Appeal from the Order of the Unemployment Compensation Board of Review in case of In Re: Claim of Ruth P. Miller, No. B-172956.
Robert J. Wetzel, for petitioner.
Elsa D. Newman-Silverstine, Assistant Attorney General, with her Richard Wagner, Chief Counsel, and Harvey Bartle, III, Acting Attorney General, for respondent.
Judges Rogers, Blatt and MacPhail, sitting as a panel of three. Opinion by Judge MacPhail.
[ 56 Pa. Commw. Page 258]
Ruth P. Miller (Appellant) has been denied unemployment compensation benefits by the Bureau (now Office) of Employment Security, the referee and the Unemployment Compensation Board of Review (Board) because she voluntarily terminated her employment without cause of a compelling and necessitous nature.*fn1 In this appeal, Appellant argues that the Board erred in its conclusions and that she was denied due process of law because she did not have a lawyer to represent her at the hearing.
Appellant had been employed as a medical secretary for nearly two years. On January 10, 1979, the Appellant and her employer had "words" regarding Appellant's recording of the number of telephone calls she answered. Appellant became distressed because she had been reprimanded. After Appellant's lunch hour, her employer called her into the office to discuss the situation. There is a conflict in the testimony as to exactly what was said in the course of that conversation, but the Board found as a fact that the employer's version of what was said was correct. Since that finding is clearly the result of resolving conflicts in the testimony rather than a capricious disregard of any competent evidence, we are bound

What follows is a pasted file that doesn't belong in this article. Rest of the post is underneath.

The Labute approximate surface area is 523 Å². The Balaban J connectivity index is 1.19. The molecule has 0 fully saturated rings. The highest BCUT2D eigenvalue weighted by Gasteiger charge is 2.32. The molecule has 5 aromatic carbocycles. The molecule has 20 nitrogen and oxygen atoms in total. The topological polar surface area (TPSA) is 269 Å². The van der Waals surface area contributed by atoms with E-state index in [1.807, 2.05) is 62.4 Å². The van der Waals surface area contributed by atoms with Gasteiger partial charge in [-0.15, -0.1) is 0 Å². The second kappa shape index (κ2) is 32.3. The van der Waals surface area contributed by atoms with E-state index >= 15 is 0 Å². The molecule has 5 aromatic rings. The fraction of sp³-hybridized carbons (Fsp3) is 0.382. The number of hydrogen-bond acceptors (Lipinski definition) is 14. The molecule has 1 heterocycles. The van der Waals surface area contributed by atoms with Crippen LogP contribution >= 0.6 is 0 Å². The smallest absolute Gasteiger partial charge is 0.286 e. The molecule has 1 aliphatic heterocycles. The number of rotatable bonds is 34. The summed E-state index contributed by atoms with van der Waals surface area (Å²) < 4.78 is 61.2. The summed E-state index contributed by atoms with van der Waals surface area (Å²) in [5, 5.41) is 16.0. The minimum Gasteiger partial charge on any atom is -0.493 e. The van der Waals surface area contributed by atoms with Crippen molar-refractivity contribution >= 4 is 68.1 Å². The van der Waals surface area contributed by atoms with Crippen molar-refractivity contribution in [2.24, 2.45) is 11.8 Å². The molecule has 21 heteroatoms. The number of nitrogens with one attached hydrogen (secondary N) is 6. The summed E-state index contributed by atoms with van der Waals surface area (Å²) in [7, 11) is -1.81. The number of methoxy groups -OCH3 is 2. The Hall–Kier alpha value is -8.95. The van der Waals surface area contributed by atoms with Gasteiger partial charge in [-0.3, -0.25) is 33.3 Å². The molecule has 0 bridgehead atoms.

[ 56 Pa. Commw. Page 259]
thereby. Sweigart v. Unemployment Compensation Board of Review, 47 Pa. Commonwealth Ct. 421, 408 A.2d 561 (1979). Having made that finding, the Board properly concluded that Appellant voluntarily terminated her employment.
Although Appellant asserts that she did not quit, she contends in the alternative that she left because of harassment from her employer. Again, the facts found by the Board which would lead to a contrary conclusion are not in capricious disregard of competent evidence.
In summary, our review of the record convinces us that the Board did not err in its conclusions that Appellant voluntarily quit her job and that she had no necessitous or compelling reason for doing so.
Appellant admits, as she must, that the fact that she chose to be unrepresented by counsel at the hearing does not necessarily result in deprivation of due process. Knox v. Unemployment Compensation Board of Review, 12 Pa. Commonwealth Ct. 588, 317 A.2d 60 (1974). She argues, however, that in the instant case, she did not receive a fair hearing because she had no counsel present. Our review of the record indicates that Appellant did receive a fair hearing by a referee who gave her every opportunity to testify, object and cross-examine witnesses. Appellant points to but one instance where the referee failed to sustain an objection by Appellant. Not only was the referee's ruling not prejudicial to Appellant, it was also correct.
Finally, we agree with the Board that since Appellant had an extensive hearing with the opportunity to present all the evidence she desired and having stated that she had nothing further to offer, she was not entitled to ...